For bank teller Charlie Colquitt, it was just another Saturday. For Hobe Hicklin, an ex-con with nothing to lose, it was just another score. For Hobe’s drug-addled, sex-crazed girlfriend, it was just more lust, violence, and drugs. But in this gripping narrative, nothing is as it seems.
Hicklin’s first mistake was double-crossing his partners in the Aryan Brotherhood. His second mistake was taking a hostage. But he and Charlie can only hide out for so long in the mountains of north Georgia before the sins of Hicklin’s past catch up to them.
Hot on Hicklin’s trail are a pair of ruthless Brotherhood soldiers, ready to burn a path of murder and mayhem to get their revenge. GBI Special Agent Sallie Crews and Sheriff Tommy Lang catch the case, themselves no strangers to the evil men are capable of. Soon Crews is making some dangerous connections while for the hard-drinking, despondent Lang, rescuing Charlie Colquitt might be the key to personal salvation.
Peter Farris is a clever writer, because his story is told by different characters–Hicklin’s telling his side of things, then it’s Sheriff Lang’s point of view, then Charlie’s–you get the picture. At first I found the alternating narrators kind of unsettling; I felt the story shifted gears too abruptly at times. But as I kept reading, I found that the story moved along quickly and logically, the scenes shifting as the characters told their stories. The action built in intensity until the last page, and there was lots of action! There are also flashbacks, and I liked the way Farris weaved the past and present together to keep the story rolling along.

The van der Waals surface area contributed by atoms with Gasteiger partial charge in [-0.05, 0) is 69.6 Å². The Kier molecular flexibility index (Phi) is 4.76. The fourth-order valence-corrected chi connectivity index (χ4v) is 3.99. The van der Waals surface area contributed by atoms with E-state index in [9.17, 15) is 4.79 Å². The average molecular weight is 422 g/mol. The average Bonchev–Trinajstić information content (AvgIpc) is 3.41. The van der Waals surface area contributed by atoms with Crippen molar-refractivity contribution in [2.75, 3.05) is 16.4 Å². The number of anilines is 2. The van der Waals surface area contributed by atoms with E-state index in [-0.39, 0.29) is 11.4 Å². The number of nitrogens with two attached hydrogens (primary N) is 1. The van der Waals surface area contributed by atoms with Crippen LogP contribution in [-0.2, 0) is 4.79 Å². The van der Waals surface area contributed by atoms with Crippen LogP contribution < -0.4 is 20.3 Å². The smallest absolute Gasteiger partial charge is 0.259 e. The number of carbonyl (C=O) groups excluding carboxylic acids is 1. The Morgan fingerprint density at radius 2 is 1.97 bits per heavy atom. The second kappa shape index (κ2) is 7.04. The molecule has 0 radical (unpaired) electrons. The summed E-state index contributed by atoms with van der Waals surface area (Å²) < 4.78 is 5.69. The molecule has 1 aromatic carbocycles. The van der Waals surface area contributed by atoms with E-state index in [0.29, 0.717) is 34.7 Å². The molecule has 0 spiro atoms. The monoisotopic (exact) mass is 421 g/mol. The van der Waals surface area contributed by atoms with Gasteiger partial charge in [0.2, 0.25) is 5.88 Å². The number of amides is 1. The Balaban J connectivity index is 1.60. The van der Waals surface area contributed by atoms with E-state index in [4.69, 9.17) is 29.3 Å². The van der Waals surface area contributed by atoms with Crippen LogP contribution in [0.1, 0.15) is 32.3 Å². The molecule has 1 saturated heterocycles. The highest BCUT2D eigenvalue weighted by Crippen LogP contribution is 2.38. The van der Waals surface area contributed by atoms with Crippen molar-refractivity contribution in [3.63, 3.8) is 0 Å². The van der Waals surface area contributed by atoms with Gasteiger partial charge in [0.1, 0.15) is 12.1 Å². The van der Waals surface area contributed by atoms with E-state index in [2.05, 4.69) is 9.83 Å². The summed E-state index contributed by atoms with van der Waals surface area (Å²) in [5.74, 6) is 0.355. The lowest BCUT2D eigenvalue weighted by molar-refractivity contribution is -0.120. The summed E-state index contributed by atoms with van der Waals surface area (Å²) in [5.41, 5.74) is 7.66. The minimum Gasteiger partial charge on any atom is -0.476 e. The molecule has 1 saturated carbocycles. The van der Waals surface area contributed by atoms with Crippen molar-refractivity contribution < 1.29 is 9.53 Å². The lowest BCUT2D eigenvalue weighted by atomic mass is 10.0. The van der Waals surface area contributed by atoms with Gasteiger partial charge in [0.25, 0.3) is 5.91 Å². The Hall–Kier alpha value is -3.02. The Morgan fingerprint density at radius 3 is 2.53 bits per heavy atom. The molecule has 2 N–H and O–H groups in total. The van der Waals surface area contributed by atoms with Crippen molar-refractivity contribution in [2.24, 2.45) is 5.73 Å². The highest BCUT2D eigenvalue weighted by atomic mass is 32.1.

Charlie Colquitt, who only wants to build rockets, goes to his bank job for a Saturday morning shift. Charlie’s daydreaming about what he will do after working this shift, and then all hell breaks loose. His life is changed forever, in just a few moments, as he is taken hostage by the violent bank robber. Charlie’s mother is left behind to worry, and as she grieves her loss, she remembers her life before Charlie was born. And how she felt when she learned she was pregnant.
Some folks may find Last Call for the Living hard to read–it’s violent, the language is foul and at times racist, but this story grew on me as it moved along. Farris developed his characters well, showing the good, the bad, the evil, and the just plain dumb traits that make up human beings. I saw the human side of the abusive abusive killer Hicklin ; it shocked me, but I was amazed he could feel something besides hate. I did not see that emotion coming from this character. And then at one point, I decided that Charlie Colquitt could be a real twit sometimes. I felt a bit guilty, the guy was going through bloody hell. But I still thought he was a twit!
As hard as this book is to read at times, it also rings true for me. For these characters, this is their lives and realities. I’ve worked with violent offenders and addicts, and Farris crafted his characters well. The dialogue is simple, but clear. Farris doesn’t use fifty cent words or long sentences to tell his story.
I’m giving Last Call for The Living 4 stars, a compelling story that kept me reading until the last page. The only part of this book I could not handle was the snakes. Yuck! I found the snakes more distasteful than the violence and the language.